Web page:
The learning rate is an important hyperparameter in deep learning networks - and it directly dictates the *degree* to which updates to weights are performed, which are estimated to minimize some given loss function. In SGD:

$$

weight_{t+1} = weight_t - lr * \frac{derror}{dweight_t}

$$

With a learning rate of `0`

, the updated weight is just back to itself - *weight _{t}*. The learning rate is effectively a knob we can turn to enable or disable learning, and it has major influence over how much learning is happening, by directly controlling the degree of weight updates.

Different optimizers utilize learning rates differently - but the underlying concept stays the same. Needless to say, learning rates have been the object of many studies, papers and practicioner's benchmarks.

Generally speaking, pretty much everyone agrees that a static learning rate won't cut it, and some type of learning rate reduction happens in most techniques that tune the learning rate during training - whether this is a monotonic, cosine, triangular or other types of reduction.

A technique that in the recent years has been gaining foothold is *learning rate warmup*, which can be paired with practically any other reduction technique.

### Learning Rate Warmup

The idea behind learning rate warmup is simple. In the earliest stages of training - weights are far from their ideal states. This means large updates all across the board, which can be seen as "overcorrections" for each weight - where the drastic update of another may negate the update of some other weight, making initial stages of training more unstable.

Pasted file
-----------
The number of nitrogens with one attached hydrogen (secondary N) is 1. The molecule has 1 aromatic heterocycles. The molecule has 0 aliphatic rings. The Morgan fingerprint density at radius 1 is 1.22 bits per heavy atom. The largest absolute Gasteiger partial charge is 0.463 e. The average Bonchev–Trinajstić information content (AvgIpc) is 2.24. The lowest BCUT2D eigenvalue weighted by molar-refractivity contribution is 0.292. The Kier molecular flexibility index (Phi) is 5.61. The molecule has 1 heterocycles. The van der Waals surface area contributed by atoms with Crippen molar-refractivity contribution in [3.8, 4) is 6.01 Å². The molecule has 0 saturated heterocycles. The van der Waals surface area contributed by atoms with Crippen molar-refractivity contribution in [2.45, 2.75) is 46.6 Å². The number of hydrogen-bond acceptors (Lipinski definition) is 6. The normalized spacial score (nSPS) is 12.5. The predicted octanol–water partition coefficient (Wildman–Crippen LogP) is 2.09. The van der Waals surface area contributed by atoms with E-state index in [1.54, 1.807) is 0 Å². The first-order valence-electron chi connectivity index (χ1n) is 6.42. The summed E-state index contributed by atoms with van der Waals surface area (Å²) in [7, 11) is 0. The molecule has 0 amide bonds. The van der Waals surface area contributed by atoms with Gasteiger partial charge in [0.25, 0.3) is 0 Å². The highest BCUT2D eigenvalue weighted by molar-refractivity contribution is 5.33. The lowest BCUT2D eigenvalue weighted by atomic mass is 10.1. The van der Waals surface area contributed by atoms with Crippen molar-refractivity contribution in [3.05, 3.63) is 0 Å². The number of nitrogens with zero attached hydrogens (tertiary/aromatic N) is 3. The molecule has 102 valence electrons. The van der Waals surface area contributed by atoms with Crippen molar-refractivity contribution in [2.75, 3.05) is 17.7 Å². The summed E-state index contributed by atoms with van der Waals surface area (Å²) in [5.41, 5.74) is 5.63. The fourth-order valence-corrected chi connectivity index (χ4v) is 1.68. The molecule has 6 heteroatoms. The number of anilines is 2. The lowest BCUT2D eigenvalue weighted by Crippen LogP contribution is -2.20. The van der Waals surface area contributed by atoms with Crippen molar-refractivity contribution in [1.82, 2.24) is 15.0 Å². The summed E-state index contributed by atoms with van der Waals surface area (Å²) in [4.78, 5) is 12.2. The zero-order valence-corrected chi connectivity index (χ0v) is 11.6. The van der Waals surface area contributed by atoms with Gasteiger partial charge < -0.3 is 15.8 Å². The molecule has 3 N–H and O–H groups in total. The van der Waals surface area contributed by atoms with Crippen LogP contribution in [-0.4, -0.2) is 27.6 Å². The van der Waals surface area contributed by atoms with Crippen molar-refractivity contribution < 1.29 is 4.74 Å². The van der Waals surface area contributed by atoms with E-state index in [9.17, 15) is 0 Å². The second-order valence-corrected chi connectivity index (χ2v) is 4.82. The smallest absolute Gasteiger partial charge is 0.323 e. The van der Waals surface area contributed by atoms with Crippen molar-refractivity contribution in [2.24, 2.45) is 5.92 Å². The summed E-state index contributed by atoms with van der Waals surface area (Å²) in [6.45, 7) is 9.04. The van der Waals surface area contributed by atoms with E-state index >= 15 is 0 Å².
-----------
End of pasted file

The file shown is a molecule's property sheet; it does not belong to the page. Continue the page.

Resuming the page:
These changes iron out, but can be avoided by having a small learning rate to begin with, reaching a more stable suboptimal state, and then applying a larger learning rate. You can sort of ease the network into updates, rather than hit it with them.

That's learning rate warmup! Starting with a low (or 0) learning rate and increasing to a starting learning rate (what you'd start with anyway). This increase can follow any function really, but is commonly linear.

After reaching the initial rate, other schedules such as cosine decay, linear reduction, etc. can be applied to progressively lower the rate down until the end of training. Learning rate warmup is usually part of a two-schedule schedule, where LR warmup is the first, while another schedule takes over after the rate has reached a starting point.

In this guide, we'll be implementing a learning rate warmup in Keras/TensorFlow as a `keras.optimizers.schedules.LearningRateSchedule`

subclass and `keras.callbacks.Callback`

callback. The learning rate will be increased from `0`

to `target_lr`

and apply cosine decay, as this is a very common secondary schedule. As usual, Keras makes it simple to implement flexible solutions in various ways and ship them with your network.